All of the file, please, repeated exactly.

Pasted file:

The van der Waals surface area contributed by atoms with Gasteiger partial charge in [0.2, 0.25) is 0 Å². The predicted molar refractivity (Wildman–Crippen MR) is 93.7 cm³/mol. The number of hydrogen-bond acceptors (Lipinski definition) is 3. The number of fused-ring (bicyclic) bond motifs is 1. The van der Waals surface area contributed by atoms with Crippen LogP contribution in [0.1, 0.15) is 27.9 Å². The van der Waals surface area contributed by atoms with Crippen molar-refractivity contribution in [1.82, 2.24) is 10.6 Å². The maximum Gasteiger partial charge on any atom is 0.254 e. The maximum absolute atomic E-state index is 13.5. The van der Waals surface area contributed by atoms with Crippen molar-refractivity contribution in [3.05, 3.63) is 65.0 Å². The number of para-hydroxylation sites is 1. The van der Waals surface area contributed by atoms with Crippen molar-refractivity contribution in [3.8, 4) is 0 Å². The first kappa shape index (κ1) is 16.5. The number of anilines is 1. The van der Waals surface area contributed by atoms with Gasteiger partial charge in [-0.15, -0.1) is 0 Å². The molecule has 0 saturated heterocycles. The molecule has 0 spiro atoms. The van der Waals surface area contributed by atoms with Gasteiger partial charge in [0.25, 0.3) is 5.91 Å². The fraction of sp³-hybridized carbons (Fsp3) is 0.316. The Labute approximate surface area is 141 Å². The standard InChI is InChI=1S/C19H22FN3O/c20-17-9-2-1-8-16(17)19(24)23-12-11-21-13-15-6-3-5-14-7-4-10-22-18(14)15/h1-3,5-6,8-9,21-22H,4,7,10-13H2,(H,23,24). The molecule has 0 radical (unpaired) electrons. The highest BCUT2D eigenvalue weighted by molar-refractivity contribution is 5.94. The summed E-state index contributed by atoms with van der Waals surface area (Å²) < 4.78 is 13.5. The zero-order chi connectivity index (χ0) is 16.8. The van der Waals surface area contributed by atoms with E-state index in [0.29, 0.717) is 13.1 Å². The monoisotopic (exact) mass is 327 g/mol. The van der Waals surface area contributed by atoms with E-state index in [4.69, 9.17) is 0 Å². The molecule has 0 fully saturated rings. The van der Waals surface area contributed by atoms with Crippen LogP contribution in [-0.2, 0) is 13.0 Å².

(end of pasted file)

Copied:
The van der Waals surface area contributed by atoms with Gasteiger partial charge in [0.2, 0.25) is 0 Å². The predicted molar refractivity (Wildman–Crippen MR) is 93.7 cm³/mol. The number of hydrogen-bond acceptors (Lipinski definition) is 3. The number of fused-ring (bicyclic) bond motifs is 1. The van der Waals surface area contributed by atoms with Crippen LogP contribution in [0.1, 0.15) is 27.9 Å². The van der Waals surface area contributed by atoms with Crippen molar-refractivity contribution in [1.82, 2.24) is 10.6 Å². The maximum Gasteiger partial charge on any atom is 0.254 e. The maximum absolute atomic E-state index is 13.5. The van der Waals surface area contributed by atoms with Crippen molar-refractivity contribution in [3.05, 3.63) is 65.0 Å². The number of para-hydroxylation sites is 1. The van der Waals surface area contributed by atoms with Crippen molar-refractivity contribution in [3.8, 4) is 0 Å². The first kappa shape index (κ1) is 16.5. The number of anilines is 1. The van der Waals surface area contributed by atoms with Gasteiger partial charge in [-0.15, -0.1) is 0 Å². The molecule has 0 saturated heterocycles. The molecule has 0 spiro atoms. The van der Waals surface area contributed by atoms with Gasteiger partial charge in [0.25, 0.3) is 5.91 Å². The fraction of sp³-hybridized carbons (Fsp3) is 0.316. The Labute approximate surface area is 141 Å². The standard InChI is InChI=1S/C19H22FN3O/c20-17-9-2-1-8-16(17)19(24)23-12-11-21-13-15-6-3-5-14-7-4-10-22-18(14)15/h1-3,5-6,8-9,21-22H,4,7,10-13H2,(H,23,24). The molecule has 0 radical (unpaired) electrons. The highest BCUT2D eigenvalue weighted by molar-refractivity contribution is 5.94. The summed E-state index contributed by atoms with van der Waals surface area (Å²) < 4.78 is 13.5. The zero-order chi connectivity index (χ0) is 16.8. The van der Waals surface area contributed by atoms with E-state index in [0.29, 0.717) is 13.1 Å². The monoisotopic (exact) mass is 327 g/mol. The van der Waals surface area contributed by atoms with E-state index in [4.69, 9.17) is 0 Å². The molecule has 0 fully saturated rings. The van der Waals surface area contributed by atoms with Crippen LogP contribution in [-0.2, 0) is 13.0 Å².